Dinos with ineligible player

Discussion in 'NCAA, U Sports, and other college' started by AUS Fan, Dec 21, 2017.

  1. AUS Fan

    AUS Fan Registered User

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    As seen on Twitter by Victor Findlay, Calgary has forfeited 8 points by using ineligible player, Riley Sheen.
     
  2. rethinking

    rethinking Registered User

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    What? They didn't get the lawyers involved?
     
  3. AUS Fan

    AUS Fan Registered User

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    They are not SMU.
     
  4. FreddtFoyle

    FreddtFoyle Registered User

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    As I said in a tweet, the fact Sheen was a transfer from NAIT makes his academic eligibility more complicated.

    Almost all varsity athletes are considered direct-entry from high school - you rely on your high school grades to get in. If you took some part-time courses while playing hockey, you may get credit from them towards your degree program.

    If you were a full-time student at another university, like NAIT, then you are a transfer student. You have to sit out a year (unless you are enrolling in graduate program, or professional degree program like law or education). But going into your "playing year" you have to have successfully completed 18 credit hours in the previous 365 days. (That's why sometimes you see recruits who might have played one term of NCAA or CIS hockey before dropping out and turning pro have to scramble to complete some online courses in the early season before they are allowed to play.)

    So it is possible Sheen didn't pass enough credits in his one year at NAIT, or last year if he was enrolled somewhere while playing senior hockey.

    That would be my guess, anyways. (We may never know, because student academic records are private, and it is up to the student to disclose them).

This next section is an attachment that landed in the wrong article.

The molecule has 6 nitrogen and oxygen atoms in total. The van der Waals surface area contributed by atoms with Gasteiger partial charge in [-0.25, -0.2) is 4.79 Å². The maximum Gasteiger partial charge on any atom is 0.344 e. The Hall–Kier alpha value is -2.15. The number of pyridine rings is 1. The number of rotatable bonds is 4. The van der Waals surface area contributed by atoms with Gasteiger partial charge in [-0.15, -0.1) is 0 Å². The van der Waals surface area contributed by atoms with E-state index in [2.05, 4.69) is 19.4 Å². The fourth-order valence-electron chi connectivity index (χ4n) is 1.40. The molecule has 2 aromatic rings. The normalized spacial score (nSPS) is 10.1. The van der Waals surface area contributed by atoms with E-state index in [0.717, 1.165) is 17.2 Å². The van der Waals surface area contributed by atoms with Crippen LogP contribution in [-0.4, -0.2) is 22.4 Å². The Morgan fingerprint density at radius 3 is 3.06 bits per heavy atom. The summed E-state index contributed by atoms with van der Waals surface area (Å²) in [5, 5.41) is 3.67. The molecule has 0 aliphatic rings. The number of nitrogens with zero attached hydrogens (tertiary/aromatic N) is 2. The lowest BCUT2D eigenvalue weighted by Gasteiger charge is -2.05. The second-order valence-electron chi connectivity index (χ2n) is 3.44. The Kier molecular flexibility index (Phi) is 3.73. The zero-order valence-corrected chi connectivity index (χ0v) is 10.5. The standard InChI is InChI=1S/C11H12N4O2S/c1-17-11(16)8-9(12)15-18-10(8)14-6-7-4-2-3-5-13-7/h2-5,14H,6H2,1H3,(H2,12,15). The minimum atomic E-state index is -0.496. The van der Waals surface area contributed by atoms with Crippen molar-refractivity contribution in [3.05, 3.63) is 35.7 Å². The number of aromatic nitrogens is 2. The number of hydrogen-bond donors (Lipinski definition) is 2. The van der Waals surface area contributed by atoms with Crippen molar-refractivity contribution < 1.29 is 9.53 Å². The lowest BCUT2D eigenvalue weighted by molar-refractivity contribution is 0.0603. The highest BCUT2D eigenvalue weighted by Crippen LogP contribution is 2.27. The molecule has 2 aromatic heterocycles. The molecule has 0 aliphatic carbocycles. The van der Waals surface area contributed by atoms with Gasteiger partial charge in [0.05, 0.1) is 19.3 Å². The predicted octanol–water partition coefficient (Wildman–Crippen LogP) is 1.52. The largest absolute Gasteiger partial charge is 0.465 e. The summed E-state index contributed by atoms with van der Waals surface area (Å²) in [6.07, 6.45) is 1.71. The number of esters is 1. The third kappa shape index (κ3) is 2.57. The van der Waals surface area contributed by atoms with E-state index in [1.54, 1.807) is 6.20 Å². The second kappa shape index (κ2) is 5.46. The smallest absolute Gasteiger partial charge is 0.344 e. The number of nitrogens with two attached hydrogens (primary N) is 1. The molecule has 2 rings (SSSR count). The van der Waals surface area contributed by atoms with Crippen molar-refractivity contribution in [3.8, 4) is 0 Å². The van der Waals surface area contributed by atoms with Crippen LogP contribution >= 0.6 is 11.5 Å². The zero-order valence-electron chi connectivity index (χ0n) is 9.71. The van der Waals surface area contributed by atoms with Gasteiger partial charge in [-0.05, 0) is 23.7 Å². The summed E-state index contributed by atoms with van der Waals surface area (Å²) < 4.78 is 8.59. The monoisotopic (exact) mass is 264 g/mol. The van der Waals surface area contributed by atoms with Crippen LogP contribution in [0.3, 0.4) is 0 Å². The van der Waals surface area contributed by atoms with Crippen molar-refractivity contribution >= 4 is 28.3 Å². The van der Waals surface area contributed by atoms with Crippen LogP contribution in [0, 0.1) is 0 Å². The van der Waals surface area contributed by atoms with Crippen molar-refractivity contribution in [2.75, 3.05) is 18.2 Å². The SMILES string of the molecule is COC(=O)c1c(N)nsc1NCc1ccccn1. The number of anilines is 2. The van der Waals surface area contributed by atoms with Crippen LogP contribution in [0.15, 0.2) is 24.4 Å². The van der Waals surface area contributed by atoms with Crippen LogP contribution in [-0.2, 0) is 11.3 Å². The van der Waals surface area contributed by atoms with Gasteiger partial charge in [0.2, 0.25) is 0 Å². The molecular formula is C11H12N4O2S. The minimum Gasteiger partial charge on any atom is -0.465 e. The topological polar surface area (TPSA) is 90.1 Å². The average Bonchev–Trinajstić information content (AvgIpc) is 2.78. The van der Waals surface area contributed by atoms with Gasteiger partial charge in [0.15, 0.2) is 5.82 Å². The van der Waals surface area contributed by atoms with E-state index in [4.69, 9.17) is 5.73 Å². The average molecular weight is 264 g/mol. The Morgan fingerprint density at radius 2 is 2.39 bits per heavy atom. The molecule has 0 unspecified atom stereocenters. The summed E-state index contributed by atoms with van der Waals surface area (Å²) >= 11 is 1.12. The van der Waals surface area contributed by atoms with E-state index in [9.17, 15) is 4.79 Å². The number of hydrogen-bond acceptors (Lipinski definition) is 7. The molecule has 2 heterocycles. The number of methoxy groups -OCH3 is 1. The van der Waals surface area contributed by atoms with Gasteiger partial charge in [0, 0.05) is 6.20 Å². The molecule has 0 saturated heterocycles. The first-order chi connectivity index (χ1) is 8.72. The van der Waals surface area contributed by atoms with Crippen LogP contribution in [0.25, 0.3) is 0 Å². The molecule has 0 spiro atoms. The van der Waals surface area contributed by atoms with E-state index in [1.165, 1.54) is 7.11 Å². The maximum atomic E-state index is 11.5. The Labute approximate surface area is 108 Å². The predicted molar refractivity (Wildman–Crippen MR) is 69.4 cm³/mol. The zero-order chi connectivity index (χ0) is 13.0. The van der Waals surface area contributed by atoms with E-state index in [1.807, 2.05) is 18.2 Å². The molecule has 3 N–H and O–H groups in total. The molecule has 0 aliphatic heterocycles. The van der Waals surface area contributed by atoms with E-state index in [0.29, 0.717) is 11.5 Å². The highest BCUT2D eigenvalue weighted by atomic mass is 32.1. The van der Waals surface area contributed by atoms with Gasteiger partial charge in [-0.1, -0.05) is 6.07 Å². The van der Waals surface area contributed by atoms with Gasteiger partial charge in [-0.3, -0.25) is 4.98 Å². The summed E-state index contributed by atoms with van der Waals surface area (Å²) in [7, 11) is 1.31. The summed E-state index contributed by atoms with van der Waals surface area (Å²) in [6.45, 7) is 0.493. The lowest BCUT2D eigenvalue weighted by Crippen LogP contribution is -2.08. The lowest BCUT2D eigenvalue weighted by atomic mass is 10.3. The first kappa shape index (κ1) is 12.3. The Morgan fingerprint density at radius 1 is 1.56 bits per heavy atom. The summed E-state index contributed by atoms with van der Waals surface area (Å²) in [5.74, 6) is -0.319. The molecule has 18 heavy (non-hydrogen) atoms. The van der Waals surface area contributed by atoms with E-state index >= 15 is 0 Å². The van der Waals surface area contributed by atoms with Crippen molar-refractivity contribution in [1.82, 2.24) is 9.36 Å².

5. MiamiHockey

    MiamiHockey Registered User

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    Sheen is an unusual case, for two reasons:
    1) NAIT is not traditionally a feeder school for USports ... many student-athletes go to Grant MacEwan before going to the UofA, or Mount Royal before going to the UofC, but NAIT is a trades-oriented college. You don't see many transfers from NAIT to any university.
    2) He sat out an entire year.

    If you read the eligibility requirements, it states that he would have to be in good standing the last year he competed in the CCAA. He needn't have taken courses in the past year, so long as he was in good standing at NAIT in 2015-2016 (thereby maintaining his eligibility for 2016-17). If you think about this, it's a sensible rule ... it allows someone to take a year off school. A student-athlete should not be penalized for working for a year, as one example, instead of being a full-time student.

    Thus, it's really odd that he was deemed ineligible so late into the season. The information from NAIT would have been easy to obtain - and would have been required by the UofC to register him.

    It's got to be something else other than his academic performance at NAIT.
     

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